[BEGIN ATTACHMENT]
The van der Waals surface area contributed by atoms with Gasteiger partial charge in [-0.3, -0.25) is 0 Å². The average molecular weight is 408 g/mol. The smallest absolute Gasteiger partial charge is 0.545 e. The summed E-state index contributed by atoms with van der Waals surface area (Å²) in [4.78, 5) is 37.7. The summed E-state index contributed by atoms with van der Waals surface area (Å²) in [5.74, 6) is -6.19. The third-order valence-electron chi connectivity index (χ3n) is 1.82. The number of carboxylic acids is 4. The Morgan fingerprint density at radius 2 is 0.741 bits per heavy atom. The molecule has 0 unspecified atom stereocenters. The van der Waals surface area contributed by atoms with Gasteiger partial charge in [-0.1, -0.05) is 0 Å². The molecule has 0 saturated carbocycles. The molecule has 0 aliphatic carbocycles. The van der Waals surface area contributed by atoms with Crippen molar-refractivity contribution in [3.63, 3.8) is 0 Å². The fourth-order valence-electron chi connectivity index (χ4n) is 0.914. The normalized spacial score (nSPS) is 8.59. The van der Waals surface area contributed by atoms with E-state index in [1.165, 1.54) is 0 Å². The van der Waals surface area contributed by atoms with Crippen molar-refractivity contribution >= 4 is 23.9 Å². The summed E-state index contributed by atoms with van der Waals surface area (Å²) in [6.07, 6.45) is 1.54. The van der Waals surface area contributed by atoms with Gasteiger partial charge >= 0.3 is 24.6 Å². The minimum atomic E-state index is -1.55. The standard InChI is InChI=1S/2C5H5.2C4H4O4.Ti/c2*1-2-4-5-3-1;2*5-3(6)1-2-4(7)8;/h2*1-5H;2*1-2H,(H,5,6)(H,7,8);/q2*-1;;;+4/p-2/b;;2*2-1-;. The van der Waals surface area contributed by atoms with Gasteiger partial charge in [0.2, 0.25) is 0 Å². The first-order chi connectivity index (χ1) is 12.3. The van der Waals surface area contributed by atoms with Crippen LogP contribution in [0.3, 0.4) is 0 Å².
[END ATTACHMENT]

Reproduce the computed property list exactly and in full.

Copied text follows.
The van der Waals surface area contributed by atoms with Gasteiger partial charge in [-0.3, -0.25) is 0 Å². The average molecular weight is 408 g/mol. The smallest absolute Gasteiger partial charge is 0.545 e. The summed E-state index contributed by atoms with van der Waals surface area (Å²) in [4.78, 5) is 37.7. The summed E-state index contributed by atoms with van der Waals surface area (Å²) in [5.74, 6) is -6.19. The third-order valence-electron chi connectivity index (χ3n) is 1.82. The number of carboxylic acids is 4. The Morgan fingerprint density at radius 2 is 0.741 bits per heavy atom. The molecule has 0 unspecified atom stereocenters. The van der Waals surface area contributed by atoms with Gasteiger partial charge in [-0.1, -0.05) is 0 Å². The molecule has 0 saturated carbocycles. The molecule has 0 aliphatic carbocycles. The van der Waals surface area contributed by atoms with Crippen molar-refractivity contribution in [3.63, 3.8) is 0 Å². The fourth-order valence-electron chi connectivity index (χ4n) is 0.914. The normalized spacial score (nSPS) is 8.59. The van der Waals surface area contributed by atoms with E-state index in [1.165, 1.54) is 0 Å². The van der Waals surface area contributed by atoms with Crippen molar-refractivity contribution >= 4 is 23.9 Å². The summed E-state index contributed by atoms with van der Waals surface area (Å²) in [6.07, 6.45) is 1.54. The van der Waals surface area contributed by atoms with Gasteiger partial charge >= 0.3 is 24.6 Å². The minimum atomic E-state index is -1.55. The standard InChI is InChI=1S/2C5H5.2C4H4O4.Ti/c2*1-2-4-5-3-1;2*5-3(6)1-2-4(7)8;/h2*1-5H;2*1-2H,(H,5,6)(H,7,8);/q2*-1;;;+4/p-2/b;;2*2-1-;. The van der Waals surface area contributed by atoms with Gasteiger partial charge in [0.2, 0.25) is 0 Å². The first-order chi connectivity index (χ1) is 12.3. The van der Waals surface area contributed by atoms with Crippen LogP contribution in [0.3, 0.4) is 0 Å².